determine a good enough frame rate for the preliminary test phase
       preparing the test system for the real test phase.

   2.  In practice, we RECOMMEND the usage of binary search.

   3.  As for the successful translation, the Responder MAY (or SHOULD?)
       check that the source IP address is different than the original
       source IP address set by the Initiator.

4.5.  Real Test Phase

   As for the traffic direction, there are three possible cases during
   the real test phase:

   *  bidirectional traffic: The Initiator sends test frames to the
      Responder and the Responder sends test frames to the Initiator.

   *  unidirectional traffic from the Initiator to the Responder: The
      Initiator sends test frames to the Responder but the Responder
      does not send test frames to the Initiator.

   *  unidirectional traffic from the Responder to the Initiator: The
      Responder sends test frames to the Initiator but the Initiator
      does not send test frames to the Responder.

   If the Initiator sends test frames, then it uses pseudorandom source
   port numbers and destination port numbers from the restricted port
   number ranges.  The responder receives the test frames, updates its
   state table and processes the test frames as required by the given
   measurement procedure (e.g. only counts them for throughput test,
   handles timestamps for latency or PDV tests, etc.).

   If the Responder sends test frames, then it uses the four tuples from
   its state table.  The reading order of the state table may follow
   different policies (discussed in Section 4.6).  The Initiator
   receives the test frames, and processes them as required by the given
   measurement procedure.

   As for the actual measurement procedures, we RECOMMEND to use the
   updated ones from Section 7 of [RFC8219].






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4.6.  Writing and Reading Order of the State Table

   As for writing policy of the state table of the Responder, we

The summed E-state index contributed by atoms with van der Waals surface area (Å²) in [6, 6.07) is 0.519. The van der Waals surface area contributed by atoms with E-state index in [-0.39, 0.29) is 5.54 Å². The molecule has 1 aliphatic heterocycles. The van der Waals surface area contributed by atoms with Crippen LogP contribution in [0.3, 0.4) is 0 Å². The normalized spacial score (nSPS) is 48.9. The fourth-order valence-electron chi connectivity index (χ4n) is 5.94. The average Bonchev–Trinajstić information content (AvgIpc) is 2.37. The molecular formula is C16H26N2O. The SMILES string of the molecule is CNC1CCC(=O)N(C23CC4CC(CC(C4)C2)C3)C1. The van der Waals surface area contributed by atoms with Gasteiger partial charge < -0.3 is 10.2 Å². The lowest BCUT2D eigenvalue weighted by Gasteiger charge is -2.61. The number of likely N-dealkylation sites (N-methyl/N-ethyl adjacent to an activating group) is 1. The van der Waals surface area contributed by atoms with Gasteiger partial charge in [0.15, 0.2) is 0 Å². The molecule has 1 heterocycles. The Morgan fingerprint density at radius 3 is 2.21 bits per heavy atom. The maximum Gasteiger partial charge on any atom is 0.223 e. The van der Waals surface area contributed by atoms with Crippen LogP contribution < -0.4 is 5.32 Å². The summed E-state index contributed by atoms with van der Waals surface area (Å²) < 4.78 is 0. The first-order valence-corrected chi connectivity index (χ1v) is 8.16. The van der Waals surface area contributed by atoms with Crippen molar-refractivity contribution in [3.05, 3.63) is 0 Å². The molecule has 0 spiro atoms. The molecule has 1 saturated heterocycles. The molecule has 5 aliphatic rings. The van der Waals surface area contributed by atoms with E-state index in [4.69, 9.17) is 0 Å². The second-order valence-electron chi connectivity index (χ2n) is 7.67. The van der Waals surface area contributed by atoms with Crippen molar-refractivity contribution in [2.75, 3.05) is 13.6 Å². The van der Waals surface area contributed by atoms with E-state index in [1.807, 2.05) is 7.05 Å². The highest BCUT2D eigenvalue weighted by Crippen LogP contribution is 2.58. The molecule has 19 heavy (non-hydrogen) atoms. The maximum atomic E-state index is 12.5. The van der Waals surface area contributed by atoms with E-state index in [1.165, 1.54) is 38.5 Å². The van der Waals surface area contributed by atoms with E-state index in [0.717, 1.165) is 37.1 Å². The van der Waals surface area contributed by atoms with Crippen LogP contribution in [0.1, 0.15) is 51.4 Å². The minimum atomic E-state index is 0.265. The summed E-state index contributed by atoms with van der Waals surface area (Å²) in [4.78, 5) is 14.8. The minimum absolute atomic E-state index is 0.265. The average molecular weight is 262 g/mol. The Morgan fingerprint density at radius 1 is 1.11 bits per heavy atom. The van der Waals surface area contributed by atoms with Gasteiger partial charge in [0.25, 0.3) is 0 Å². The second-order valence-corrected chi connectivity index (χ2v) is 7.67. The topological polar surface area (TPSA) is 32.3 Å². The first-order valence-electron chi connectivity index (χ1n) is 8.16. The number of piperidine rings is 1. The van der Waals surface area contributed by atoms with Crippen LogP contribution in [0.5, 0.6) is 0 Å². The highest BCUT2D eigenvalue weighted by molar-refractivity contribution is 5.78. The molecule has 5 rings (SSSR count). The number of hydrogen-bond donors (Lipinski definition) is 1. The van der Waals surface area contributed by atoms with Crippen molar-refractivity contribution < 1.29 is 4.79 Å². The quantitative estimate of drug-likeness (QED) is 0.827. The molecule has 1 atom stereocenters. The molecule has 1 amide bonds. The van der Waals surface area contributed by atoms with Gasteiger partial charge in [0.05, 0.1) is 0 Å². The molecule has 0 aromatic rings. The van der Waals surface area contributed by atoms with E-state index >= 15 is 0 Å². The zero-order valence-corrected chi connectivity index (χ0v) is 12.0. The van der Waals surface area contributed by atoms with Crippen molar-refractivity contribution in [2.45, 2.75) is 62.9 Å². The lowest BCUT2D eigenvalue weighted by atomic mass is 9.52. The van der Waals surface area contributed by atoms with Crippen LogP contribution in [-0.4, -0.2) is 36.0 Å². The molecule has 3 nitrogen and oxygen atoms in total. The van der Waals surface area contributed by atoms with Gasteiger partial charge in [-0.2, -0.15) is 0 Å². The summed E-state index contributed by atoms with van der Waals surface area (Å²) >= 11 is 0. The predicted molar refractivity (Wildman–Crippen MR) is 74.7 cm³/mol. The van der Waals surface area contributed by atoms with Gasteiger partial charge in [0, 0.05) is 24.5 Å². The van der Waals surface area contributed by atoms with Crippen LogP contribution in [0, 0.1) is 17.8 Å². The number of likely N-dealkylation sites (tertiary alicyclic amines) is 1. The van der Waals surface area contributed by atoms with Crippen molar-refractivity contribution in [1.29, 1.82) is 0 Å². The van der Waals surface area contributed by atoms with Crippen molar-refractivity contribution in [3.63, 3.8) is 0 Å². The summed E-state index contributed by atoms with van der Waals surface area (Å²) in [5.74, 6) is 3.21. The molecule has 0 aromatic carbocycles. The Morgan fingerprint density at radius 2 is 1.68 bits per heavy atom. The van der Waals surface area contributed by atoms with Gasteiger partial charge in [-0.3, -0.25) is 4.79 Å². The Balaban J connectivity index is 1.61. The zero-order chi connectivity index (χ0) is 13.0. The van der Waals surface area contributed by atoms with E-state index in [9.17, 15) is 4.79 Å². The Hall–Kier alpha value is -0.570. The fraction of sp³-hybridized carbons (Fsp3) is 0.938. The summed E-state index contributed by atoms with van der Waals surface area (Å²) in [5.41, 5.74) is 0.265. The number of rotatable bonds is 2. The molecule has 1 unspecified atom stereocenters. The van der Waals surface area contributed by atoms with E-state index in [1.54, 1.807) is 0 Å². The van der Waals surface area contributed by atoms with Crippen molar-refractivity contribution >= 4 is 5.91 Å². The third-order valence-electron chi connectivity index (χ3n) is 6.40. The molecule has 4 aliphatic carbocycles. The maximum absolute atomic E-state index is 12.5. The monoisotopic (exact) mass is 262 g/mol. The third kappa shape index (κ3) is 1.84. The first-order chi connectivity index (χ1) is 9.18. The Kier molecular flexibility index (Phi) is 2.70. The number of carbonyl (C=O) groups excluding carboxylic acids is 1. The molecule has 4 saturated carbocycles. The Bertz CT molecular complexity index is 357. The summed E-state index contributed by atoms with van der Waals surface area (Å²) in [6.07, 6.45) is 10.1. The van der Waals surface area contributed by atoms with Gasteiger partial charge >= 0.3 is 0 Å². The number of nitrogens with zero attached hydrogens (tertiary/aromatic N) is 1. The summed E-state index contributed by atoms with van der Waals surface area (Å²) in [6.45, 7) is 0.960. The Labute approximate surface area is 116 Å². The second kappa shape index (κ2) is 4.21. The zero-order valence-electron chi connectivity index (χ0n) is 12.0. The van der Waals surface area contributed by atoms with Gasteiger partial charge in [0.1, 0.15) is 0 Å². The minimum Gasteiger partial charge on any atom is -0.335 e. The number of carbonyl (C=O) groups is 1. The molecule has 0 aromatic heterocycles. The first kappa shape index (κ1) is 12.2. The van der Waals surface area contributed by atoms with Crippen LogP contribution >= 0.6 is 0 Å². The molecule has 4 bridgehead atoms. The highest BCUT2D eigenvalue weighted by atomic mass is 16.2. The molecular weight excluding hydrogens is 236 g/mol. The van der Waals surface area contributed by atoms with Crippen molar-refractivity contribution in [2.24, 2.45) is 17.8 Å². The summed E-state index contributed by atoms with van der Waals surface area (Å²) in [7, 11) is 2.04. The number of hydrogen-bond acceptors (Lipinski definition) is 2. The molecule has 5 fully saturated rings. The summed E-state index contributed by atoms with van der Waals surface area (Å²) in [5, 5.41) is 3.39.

RECOMMEND round robin, because it ensures that its entries are
   automatically kept fresh and thus there is no need to handle timeout.

   The Responder can read its state table in various orders.  We
   RECOMMEND one of the following ones:

   *  round robin

   *  pseudorandom (with restriction!)

   *  random permutation (no position is repeated until all positions
      are used).

   Pseudorandom reading order of the state table MAY NOT be used with
   unidirectional traffic from the Responder to the Initiator, because
   if a four tuple is not used until timeout time, then its connection
   is deleted from the connection tracking table of the DUT and a later
   use of the given four tuple will cause frame loss.  There is no such
   problem, when bidirectional traffic is used, because then the state
   table of the Responder is periodically refreshed.

   We do not see any problem in the round robin reading order, because
   the state table is filled using pseudorandom port numbers.

4.7.  Peculiarities of Stateful Testing

   Stateful testing involves some issues not present in stateless
   testing.

4.7.1.  Timeout Budget

   Even though we do black box testing, one MUST consider timeout and
   carefully manage timeout budget.  For example, if the frame rate is
   high enough, then every single entry of the state table of the
   Responder is refreshed within timeout time and it prevents frame
   sending with a stale four tuple.  If the entries of the state table
   are not refreshed (due to testing with single directional traffic
   from the Responder to the Initiator) then using all four tuples
   within timeout time can keep all connection tracking table entries of
   the DUT alive.